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Six Years of Collaboration on ISN-TTS-STC Program Help Transforms Kidney Transplant Facilities in India

Thanks to generous and dedicated support from the Bambino Gesu Children’s Hospital in Italy, the St. John’s Medical College and Hospital in India has now graduated from the ISN-TTS Sister Transplant Centers (STC) Program after completing a fulfilling six-year journey.

The long-term goals of the collaboration were to optimize transplant outcomes and develop a sustainable pediatric renal transplant program in a low-resource setting. These expectations were met and surpassed as the supporting center worked alongside the emerging center to identify and overcome gaps.

The team at the emerging center in India grew in skills and human resources as younger pediatric nephrologists were trained and additional staff recruited to create a multidisciplinary transplant team: two trained transplant coordinators, a dedicated pediatric hemodialysis technician, dietician, and peritoneal dialysis and transplant nurses.

Graduating with honors

During their six years of collaboration, the emerging center had seven transplantrelated papers published; six in peer-reviewed journals and one in a book chapter on pediatric transplantation. The faculty from the emerging center published an invited review on transplantation for the Journal of Paediatric Nephrology and won the ISN-TTS scientific award for the paper presented at IPTA’s 2019 congress. In 2021, they received a grant from the ISN Clinical Research Program for a health-related cost analysis of children with ESKD and transplantation.

Gaps filled, funds raised, leaders emerging

The supporting center in Italy helped identify gaps and challenges in the emerging center’s existing transplant program through mutual visits, discussions, and planning and helped staff there acquire new skills to address challenges relevant to low-resource settings. Access to care, affordability, availability of expertise, and acceptability of modalities of care were key themes considered for the protocols.

The Italian SC’s visits strengthened the EC’s transplant team in India to deliver better immediate outcomes by:

  • establishing perioperative, intra-operative and post-operative protocols,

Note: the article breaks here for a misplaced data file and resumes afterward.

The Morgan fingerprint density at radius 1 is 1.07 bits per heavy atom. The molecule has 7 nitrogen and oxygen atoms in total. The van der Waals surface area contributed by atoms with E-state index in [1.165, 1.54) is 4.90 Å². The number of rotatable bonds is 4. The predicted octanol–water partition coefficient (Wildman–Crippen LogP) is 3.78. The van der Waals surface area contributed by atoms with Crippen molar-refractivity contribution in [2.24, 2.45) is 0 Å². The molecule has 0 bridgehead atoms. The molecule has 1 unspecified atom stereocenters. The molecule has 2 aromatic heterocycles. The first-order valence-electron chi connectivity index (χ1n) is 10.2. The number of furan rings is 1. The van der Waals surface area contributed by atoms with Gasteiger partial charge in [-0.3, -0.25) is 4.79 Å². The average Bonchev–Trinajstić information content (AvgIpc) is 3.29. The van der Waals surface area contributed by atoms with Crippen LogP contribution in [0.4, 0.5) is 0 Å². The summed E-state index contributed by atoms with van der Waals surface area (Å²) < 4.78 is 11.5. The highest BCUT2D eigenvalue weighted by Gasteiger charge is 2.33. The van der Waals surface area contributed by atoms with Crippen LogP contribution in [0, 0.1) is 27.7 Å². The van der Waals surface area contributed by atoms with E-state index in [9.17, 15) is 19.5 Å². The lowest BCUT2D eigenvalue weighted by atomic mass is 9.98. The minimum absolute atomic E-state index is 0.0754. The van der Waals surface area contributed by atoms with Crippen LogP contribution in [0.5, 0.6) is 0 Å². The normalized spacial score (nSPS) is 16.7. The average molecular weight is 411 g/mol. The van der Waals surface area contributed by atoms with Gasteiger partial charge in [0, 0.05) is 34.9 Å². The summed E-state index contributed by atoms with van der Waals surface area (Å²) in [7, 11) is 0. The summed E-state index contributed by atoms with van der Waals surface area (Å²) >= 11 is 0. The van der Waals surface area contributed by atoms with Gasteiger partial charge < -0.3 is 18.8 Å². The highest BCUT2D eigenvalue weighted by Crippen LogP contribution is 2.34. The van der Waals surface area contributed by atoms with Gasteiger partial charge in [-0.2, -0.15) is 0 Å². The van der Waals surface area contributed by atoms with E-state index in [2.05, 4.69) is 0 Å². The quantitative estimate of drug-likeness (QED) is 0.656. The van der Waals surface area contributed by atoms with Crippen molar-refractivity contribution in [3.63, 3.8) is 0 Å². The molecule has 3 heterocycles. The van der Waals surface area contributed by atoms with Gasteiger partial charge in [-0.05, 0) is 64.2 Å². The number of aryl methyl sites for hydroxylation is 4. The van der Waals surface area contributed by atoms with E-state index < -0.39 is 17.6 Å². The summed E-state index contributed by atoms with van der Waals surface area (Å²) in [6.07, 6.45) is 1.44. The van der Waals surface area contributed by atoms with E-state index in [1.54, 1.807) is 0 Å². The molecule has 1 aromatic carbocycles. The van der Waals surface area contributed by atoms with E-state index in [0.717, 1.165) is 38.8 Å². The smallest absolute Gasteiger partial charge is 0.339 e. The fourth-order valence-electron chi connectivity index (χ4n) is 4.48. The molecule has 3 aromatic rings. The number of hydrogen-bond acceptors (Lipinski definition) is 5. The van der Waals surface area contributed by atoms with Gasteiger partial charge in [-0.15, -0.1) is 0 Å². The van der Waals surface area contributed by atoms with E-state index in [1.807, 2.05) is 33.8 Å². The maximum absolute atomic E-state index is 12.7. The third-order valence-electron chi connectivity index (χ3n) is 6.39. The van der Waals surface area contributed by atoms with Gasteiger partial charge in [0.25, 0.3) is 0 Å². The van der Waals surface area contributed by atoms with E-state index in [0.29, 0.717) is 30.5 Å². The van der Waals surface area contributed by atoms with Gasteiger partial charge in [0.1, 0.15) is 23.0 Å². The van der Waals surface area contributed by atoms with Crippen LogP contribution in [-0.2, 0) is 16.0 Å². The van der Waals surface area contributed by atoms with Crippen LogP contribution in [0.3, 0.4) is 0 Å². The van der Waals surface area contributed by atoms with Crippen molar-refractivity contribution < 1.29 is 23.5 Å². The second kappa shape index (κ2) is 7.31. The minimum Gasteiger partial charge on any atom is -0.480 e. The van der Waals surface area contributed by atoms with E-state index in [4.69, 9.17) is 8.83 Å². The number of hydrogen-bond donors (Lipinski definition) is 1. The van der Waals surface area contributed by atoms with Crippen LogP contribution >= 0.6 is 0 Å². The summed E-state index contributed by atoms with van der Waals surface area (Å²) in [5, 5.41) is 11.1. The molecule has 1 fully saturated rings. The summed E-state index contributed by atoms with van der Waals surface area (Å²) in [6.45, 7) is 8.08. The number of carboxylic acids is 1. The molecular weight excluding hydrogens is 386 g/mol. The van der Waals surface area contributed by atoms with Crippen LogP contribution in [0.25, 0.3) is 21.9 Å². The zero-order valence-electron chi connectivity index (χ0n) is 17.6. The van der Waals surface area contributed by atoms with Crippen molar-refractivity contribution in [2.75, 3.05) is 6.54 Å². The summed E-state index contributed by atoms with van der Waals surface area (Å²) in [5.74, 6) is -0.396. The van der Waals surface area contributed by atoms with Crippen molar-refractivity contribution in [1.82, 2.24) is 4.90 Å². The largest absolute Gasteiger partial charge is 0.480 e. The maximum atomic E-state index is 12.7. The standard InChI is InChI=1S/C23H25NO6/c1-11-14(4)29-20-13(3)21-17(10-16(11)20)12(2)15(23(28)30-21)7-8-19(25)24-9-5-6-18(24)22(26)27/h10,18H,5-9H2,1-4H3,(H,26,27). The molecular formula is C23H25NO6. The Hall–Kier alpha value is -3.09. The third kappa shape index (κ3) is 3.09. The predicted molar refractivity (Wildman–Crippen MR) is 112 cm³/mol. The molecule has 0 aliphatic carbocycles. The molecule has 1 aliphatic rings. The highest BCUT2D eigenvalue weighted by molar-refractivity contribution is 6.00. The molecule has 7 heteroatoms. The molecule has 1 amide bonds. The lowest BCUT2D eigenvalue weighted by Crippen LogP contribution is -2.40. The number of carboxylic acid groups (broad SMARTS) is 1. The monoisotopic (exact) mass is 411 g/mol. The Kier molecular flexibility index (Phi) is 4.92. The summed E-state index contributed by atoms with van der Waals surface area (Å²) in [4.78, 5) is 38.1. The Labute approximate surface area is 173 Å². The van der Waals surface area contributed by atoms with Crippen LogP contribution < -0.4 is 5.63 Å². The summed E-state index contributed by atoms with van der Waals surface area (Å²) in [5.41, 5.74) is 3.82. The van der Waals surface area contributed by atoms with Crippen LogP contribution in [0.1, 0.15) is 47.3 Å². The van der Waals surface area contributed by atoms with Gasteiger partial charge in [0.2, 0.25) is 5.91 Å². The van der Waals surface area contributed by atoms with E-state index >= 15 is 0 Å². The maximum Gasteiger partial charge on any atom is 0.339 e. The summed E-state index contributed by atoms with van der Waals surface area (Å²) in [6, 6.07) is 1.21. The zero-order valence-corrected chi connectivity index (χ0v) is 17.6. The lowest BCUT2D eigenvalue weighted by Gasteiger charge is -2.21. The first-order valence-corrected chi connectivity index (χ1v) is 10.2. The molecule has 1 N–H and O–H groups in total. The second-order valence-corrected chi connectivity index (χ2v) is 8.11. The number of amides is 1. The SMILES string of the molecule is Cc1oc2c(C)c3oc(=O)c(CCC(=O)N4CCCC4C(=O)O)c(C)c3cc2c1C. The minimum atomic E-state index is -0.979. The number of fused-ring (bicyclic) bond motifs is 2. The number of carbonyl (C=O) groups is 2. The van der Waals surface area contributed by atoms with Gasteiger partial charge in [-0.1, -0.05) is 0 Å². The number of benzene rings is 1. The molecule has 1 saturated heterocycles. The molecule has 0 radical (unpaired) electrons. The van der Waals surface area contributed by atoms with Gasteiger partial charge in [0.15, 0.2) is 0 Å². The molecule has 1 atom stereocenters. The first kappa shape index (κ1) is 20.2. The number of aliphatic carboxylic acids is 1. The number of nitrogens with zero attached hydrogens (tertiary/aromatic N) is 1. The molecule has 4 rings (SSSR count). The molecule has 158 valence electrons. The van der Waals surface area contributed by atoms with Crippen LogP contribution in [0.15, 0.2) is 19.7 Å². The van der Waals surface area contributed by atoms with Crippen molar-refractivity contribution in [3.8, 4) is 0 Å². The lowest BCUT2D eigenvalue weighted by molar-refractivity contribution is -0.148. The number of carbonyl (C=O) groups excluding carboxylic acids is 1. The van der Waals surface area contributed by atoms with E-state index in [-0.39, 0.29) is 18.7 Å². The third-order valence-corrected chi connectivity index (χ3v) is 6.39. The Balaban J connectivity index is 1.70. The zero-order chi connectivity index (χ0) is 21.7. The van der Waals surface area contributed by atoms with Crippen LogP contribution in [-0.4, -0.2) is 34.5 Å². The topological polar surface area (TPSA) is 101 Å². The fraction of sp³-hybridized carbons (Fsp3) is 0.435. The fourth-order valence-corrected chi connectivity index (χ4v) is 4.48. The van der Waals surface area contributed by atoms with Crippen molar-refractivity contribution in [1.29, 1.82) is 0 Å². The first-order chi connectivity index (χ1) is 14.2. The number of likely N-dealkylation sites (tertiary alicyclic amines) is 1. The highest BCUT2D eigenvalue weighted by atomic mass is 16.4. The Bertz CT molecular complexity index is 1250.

• implementing laparoscopic donor nephrectomy as a regular procedure for all pediatric transplants,
  • and assisting with two highly skilled pediatric transplantations, including involving a low body weight patient.

With this collaboration in place, the emerging center found it easier to raise funds to help support kidney transplantation in children from low-resource families,
holding regular annual events to secure donations.

The supporting center helped staff at the Indian center take up leadership roles for the ISN, the International Pediatric Nephrology Association (IPNA), and the International Pediatric Transplant Association (IPTA). These members have since delivered lectures on pediatric transplants in low-resource settings at IPNA and IPTA congresses.

What the future holds

The EC will continue to improve its facilities and initiatives; plans are underway to:

  • Hold annual Continuing Medical Education meetings involving the supporting center
  • Establish a dependable teleconsultation system to sustain monitoring in case of long-distance travel, an issue in the region
  • Develop expertise in renal nutrition to implement within care programs for transplanted children as part of an overall focus on improving their quality of life

The emerging center in India is now considered a center of knowledge, able to support local institutions to advance kidney transplantation in South Asia.

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